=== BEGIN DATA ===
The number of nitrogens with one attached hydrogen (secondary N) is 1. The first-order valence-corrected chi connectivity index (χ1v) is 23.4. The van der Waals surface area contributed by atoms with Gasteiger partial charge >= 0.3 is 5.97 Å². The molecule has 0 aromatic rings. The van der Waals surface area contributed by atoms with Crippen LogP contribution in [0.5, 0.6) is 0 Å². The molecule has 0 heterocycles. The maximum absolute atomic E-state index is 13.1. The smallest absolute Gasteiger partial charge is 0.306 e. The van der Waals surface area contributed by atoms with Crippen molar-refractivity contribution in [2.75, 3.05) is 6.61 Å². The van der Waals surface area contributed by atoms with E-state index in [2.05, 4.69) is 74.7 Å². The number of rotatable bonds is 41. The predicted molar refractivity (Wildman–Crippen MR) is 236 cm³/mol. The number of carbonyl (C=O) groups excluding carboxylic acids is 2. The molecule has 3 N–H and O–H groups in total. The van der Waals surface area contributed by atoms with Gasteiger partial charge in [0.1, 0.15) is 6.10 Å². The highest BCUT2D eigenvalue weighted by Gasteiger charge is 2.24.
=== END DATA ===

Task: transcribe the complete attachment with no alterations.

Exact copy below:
The number of nitrogens with one attached hydrogen (secondary N) is 1. The first-order valence-corrected chi connectivity index (χ1v) is 23.4. The van der Waals surface area contributed by atoms with Gasteiger partial charge >= 0.3 is 5.97 Å². The molecule has 0 aromatic rings. The van der Waals surface area contributed by atoms with Crippen LogP contribution in [0.5, 0.6) is 0 Å². The molecule has 0 heterocycles. The maximum absolute atomic E-state index is 13.1. The smallest absolute Gasteiger partial charge is 0.306 e. The van der Waals surface area contributed by atoms with Crippen molar-refractivity contribution in [2.75, 3.05) is 6.61 Å². The van der Waals surface area contributed by atoms with E-state index in [2.05, 4.69) is 74.7 Å². The number of rotatable bonds is 41. The predicted molar refractivity (Wildman–Crippen MR) is 236 cm³/mol. The number of carbonyl (C=O) groups excluding carboxylic acids is 2. The molecule has 3 N–H and O–H groups in total. The van der Waals surface area contributed by atoms with Gasteiger partial charge in [0.1, 0.15) is 6.10 Å². The highest BCUT2D eigenvalue weighted by Gasteiger charge is 2.24.